Seven ways to keep stress — and blood pressure — down


Make text smaller Make text larger



Photos





An alarming one in three American adults has high blood pressure. Known medically as hypertension, many people don't even know they have it, because high blood pressure has no symptoms or warning signs. But when elevated blood pressure is accompanied by abnormal cholesterol and blood sugar levels, the damage to your arteries, kidneys, and heart accelerates exponentially. Fortunately, high blood pressure is easy to detect and treat. Sometimes people can keep blood pressure in a healthy range simply by making lifestyle changes, such as losing weight, increasing activity, and eating more healthfully.

When it comes to preventing and treating high blood pressure, one often-overlooked strategy is managing stress. If you often find yourself tense and on-edge, try these seven strategies to reduce stress.

1. Get enough sleep. Inadequate or poor-quality sleep can negatively affect your mood, mental alertness, energy level, and physical health.

2. Learn relaxation techniques. Meditation, progressive muscle relaxation, guided imagery, deep breathing exercises, and yoga are powerful stress-busters.

3. Strengthen your social network. Connect with others by taking a class, joining an organization, or participating in a support group.

4. Hone your time-management skills. The more efficiently you can juggle work and family demands, the lower your stress level.

5. Try to resolve stressful situations if you can. Don't let stressful situations fester. Hold family problem-solving sessions and use negotiation skills at home and at work.

6. Nurture yourself. Treat yourself to a massage. Truly savor an experience: for example, eat slowly and really focus on the taste and sensations of each bite. Take a walk or a nap, or listen to your favorite music.

7. Ask for help. Don't be afraid to ask for help from your spouse, friends, and neighbors. If stress and anxiety persist, talk to your doctor.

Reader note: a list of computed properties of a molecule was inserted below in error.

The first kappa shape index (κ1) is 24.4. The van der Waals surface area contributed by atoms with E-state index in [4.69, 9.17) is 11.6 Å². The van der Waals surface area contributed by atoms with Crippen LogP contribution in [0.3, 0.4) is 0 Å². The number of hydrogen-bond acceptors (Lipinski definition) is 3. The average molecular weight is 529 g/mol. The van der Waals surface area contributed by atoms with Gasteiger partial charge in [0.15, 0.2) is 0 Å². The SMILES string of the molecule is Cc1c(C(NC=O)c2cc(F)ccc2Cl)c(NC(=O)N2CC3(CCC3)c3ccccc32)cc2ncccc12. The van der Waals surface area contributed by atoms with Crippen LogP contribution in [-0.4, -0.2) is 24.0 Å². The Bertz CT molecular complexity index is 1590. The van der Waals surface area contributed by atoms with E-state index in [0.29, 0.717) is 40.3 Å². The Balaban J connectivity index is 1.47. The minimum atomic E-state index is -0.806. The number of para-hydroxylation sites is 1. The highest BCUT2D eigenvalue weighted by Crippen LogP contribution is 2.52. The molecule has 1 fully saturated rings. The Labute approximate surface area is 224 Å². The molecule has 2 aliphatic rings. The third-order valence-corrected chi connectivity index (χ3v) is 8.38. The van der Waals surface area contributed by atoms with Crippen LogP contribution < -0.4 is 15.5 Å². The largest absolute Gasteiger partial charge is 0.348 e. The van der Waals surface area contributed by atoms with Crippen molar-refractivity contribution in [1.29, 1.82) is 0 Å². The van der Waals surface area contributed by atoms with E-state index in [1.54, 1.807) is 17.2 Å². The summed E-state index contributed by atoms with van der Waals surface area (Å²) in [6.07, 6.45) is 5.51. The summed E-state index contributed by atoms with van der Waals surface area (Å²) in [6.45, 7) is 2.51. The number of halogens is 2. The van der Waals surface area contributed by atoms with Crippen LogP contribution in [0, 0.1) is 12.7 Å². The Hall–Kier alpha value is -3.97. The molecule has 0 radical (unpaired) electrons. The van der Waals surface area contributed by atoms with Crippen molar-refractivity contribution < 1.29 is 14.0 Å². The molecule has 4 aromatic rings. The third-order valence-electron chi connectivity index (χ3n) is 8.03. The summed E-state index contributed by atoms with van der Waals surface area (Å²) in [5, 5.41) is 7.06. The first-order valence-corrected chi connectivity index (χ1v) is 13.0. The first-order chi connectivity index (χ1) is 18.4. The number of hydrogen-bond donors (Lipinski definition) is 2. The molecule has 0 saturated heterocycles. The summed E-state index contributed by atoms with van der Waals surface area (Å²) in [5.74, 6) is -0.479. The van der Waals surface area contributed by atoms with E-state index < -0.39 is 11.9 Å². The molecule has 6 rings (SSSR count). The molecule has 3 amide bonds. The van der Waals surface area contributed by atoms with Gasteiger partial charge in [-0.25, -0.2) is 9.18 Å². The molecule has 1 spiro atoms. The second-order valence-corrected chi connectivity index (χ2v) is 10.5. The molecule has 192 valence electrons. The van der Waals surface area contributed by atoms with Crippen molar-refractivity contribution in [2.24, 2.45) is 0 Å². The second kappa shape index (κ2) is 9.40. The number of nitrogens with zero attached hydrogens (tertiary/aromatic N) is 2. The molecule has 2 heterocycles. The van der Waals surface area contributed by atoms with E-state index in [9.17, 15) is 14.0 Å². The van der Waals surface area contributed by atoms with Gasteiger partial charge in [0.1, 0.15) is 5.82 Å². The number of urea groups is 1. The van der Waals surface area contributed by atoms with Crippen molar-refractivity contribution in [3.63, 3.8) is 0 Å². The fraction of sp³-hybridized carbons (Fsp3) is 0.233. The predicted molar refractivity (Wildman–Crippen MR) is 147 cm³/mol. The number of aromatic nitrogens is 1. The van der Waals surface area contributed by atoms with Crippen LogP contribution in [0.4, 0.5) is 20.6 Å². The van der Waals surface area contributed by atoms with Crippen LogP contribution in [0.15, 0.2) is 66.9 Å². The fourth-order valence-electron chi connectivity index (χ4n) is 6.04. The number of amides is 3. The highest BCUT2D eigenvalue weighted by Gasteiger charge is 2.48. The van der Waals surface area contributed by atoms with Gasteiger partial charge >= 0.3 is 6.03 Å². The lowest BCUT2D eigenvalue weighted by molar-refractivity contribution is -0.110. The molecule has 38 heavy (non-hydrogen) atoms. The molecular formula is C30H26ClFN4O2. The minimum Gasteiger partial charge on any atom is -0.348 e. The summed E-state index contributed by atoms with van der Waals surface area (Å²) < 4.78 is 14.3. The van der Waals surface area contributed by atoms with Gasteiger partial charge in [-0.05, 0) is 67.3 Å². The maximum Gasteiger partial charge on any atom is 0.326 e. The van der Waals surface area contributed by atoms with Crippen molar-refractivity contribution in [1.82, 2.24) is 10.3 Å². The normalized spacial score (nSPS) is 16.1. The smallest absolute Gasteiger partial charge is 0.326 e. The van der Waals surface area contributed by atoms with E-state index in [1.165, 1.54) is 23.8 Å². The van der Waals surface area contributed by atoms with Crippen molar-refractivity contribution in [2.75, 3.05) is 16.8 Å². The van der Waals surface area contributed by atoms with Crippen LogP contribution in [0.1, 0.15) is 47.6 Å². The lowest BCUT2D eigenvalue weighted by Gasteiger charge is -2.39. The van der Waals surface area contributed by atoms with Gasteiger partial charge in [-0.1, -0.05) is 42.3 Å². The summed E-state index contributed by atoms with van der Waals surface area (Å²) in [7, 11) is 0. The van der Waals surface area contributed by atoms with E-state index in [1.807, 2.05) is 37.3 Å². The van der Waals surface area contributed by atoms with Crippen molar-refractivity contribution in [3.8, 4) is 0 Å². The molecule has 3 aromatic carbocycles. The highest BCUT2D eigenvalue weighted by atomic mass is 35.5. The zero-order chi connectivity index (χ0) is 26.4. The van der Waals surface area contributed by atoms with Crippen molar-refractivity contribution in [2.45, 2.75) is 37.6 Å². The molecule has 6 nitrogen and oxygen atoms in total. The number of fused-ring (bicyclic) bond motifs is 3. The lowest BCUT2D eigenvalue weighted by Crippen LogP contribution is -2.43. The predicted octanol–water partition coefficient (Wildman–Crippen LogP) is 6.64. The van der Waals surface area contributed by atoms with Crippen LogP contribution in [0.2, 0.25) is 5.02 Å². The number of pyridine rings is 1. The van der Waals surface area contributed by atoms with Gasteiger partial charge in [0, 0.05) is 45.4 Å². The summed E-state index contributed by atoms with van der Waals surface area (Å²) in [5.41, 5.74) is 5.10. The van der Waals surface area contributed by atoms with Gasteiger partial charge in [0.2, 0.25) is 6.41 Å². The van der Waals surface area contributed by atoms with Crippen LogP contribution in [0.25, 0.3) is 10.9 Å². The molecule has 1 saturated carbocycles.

Add in a healthy lifestyle — maintaining a healthy weight, not smoking, regular exercise, and a diet that includes fruits, vegetables, whole grains, lean protein, and healthful fats — and high blood pressure could be a thing of the past.

Source: Harvard Medical School: health.harvard.edu



Make text smaller Make text larger

Comments

Pool Rules



MUST READ NEWS

Many hands made light(hearted) work
— If you are enjoying the squeaky clean streets of Chester this spring, you have these "plucky" folks to thank.
Mike...

Read more »
Image

Twenty years of change in Chester is subject of new exhibit
By Ginny Privitar
— If there’s one constant in life, it’s change: farms become housing developments, old...

Read more »
Image

What superpower do you wish you had?
By Teddy Zaphiris
Dominic Lamparillo: "Speed and strength because you can get away fast."
Christopher Capel: "Laser eyes so I can burn my homework."...

Read more »
Image

Eyesores and hazards present a thorny problem for towns
By Ginny Privitar
What do towns and villages do when a property is so neglected, it becomes a hazard, or an egregious eyesore?
The Chronicle, which has been tracking the...

Read more »
Image

VIDEOS



Subscribe to our mailing list

* indicates required
Community Newspapers


MOST READ

Local News
How to treat anxiety without medication
  • May 20, 2018
Local News
Tornado's aftermath
  • May 19, 2018

MOST COMMENTED



Find more about Weather in Chester, NY